Faculty of Environmental Science and Engineering, Kunming University of Science and Technology, Kunming 650500, China; Faculty of Life Science and Technology, Kunming University of Science and Technology, Kunming 650500, China.Faculty of Life Science and Technology, Kunming University of Science and Technology, Kunming 650500, China.Faculty of Life Science and Technology, Kunming University of Science and Technology, Kunming 650500, China.Department of Biology, University of Texas Rio Grande Valley, 1201 West University Drive, Edinburg, TX 78539, USA.Faculty of Life Science and Technology, Kunming University of Science and Technology, Kunming 650500, China.Faculty of Life Science and Technology, Kunming University of Science and Technology, Kunming 650500, China. Electronic address: weiyunlin18@gmail.com.Faculty of Life Science and Technology, Kunming University of Science and Technology, Kunming 650500, China. Electronic address: jixiuling1023@gmail.com.

Pub Type(s)

Journal Article

Language

eng

PubMed ID

27938858

Citation

Tan, Yong, et al. "Rhizospheric Soil and Root Endogenous Fungal Diversity and Composition in Response to Continuous Panax Notoginseng Cropping Practices." Microbiological Research, vol. 194, 2017, pp. 10-19.
Tan Y, Cui Y, Li H, et al. Rhizospheric soil and root endogenous fungal diversity and composition in response to continuous Panax notoginseng cropping practices. Microbiol Res. 2017;194:10-19.
Tan, Y., Cui, Y., Li, H., Kuang, A., Li, X., Wei, Y., & Ji, X. (2017). Rhizospheric soil and root endogenous fungal diversity and composition in response to continuous Panax notoginseng cropping practices. Microbiological Research, 194, 10-19. https://doi.org/10.1016/j.micres.2016.09.009
Tan Y, et al. Rhizospheric Soil and Root Endogenous Fungal Diversity and Composition in Response to Continuous Panax Notoginseng Cropping Practices. Microbiol Res. 2017;194:10-19. PubMed PMID: 27938858.
* Article titles in AMA citation format should be in sentence-case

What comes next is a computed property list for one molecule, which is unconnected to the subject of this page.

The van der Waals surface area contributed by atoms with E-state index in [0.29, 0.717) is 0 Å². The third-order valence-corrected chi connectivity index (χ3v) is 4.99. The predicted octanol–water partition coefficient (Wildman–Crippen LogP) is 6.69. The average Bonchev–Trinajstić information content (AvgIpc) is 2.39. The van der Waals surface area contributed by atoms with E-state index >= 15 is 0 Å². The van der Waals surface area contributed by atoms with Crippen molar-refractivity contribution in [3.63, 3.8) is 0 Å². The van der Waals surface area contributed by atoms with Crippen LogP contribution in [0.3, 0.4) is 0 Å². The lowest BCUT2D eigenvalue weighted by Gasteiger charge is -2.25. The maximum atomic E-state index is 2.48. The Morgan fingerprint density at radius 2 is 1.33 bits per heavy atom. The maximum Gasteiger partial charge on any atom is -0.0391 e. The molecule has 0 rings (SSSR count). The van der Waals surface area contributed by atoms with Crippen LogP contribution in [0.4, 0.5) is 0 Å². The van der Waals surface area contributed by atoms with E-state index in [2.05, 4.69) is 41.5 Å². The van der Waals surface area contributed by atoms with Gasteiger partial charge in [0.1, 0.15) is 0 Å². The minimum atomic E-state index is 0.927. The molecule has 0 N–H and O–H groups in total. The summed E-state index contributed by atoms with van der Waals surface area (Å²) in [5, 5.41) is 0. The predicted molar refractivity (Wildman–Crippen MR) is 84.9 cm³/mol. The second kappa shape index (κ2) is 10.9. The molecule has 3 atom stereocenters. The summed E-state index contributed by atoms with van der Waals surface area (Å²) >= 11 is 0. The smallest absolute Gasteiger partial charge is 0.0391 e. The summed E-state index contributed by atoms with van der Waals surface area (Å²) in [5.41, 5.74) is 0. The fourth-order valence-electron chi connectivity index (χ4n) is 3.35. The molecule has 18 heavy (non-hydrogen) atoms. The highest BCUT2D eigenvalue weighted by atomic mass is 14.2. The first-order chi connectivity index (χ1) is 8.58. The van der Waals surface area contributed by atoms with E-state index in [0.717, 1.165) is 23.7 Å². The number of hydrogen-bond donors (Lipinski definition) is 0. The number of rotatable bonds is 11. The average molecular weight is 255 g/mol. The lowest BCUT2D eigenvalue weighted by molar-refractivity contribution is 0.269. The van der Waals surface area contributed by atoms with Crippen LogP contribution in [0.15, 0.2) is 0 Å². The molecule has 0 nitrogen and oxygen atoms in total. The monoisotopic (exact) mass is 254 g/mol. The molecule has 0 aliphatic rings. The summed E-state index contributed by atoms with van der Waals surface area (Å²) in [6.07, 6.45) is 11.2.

TY - JOUR T1 - Rhizospheric soil and root endogenous fungal diversity and composition in response to continuous Panax notoginseng cropping practices. AU - Tan,Yong, AU - Cui,Yinshan, AU - Li,Haoyu, AU - Kuang,Anxiu, AU - Li,Xiaoran, AU - Wei,Yunlin, AU - Ji,Xiuling, Y1 - 2016/10/14/ PY - 2016/03/18/received PY - 2016/08/31/revised PY - 2016/09/23/accepted PY - 2016/12/13/entrez PY - 2016/12/13/pubmed PY - 2017/4/27/medline KW - Continuous cropping KW - Endogenous fungi KW - P. notoginseng KW - Rhizospheric SP - 10 EP - 19 JF - Microbiological research JO - Microbiol. Res. VL - 194 N2 - Rhizosphere and endophytic fungal communities are considered critically important for plant health and soil fertility. In response to continuous cropping, Panax notoginseng becomes vulnerable to attack by fungal pathogens. In the present study, culture-independent Illumina MiSeq was used to investigate the rhizospheric and root endophytic fungi in response to continuous Panax notoginseng cropping practices. The results demonstrated that fungal diversity is increased inside the roots and in rhizospheric. Ascomycota, Zygomycota, Basidiomycota and Chytridiomycota were the dominant phyla detected during the continuous cropping of Panax notoginseng. The fungal diversity in the rhizospheric soil and roots of root-rot P. notoginseng plants are less than that of healthy plants in the same cultivating year, thus showing that root-rot disease also affects the community structure and diversity of rhizospheric and root endophytic fungi. Similarities in the major fungal components show that endophytic fungal communities are similar to rhizospheric soil fungal community based on a specialized subset of organisms. Canonical correspondence analysis on the fungal communities in root-rot rhizospheric from both healthy plants and rotation soils reveals that the soil pH and organic matter have the greatest impact upon the microbial community composition during continuous cropping, whereas soil nutrition status does not significantly affect the fungal community composition in response to continuous cropping practices. In addition, the results suggest that the unclassified genera Leotiomycetes, Cylindrocarpon, Fusarium and Mycocentrospora are shown as the potential pathogens which are responsible for the obstacles in continuous cropping of P. notoginseng. Further exploration of these potential pathogens might be useful for the biological control of continuous cropping of P. notoginseng. SN - 1618-0623 UR - https://www.unboundmedicine.com/medline/citation/27938858/Rhizospheric_soil_and_root_endogenous_fungal_diversity_and_composition_in_response_to_continuous_Panax_notoginseng_cropping_practices_ L2 - https://linkinghub.elsevier.com/retrieve/pii/S0944-5013(16)30040-4 DB - PRIME DP - Unbound Medicine ER -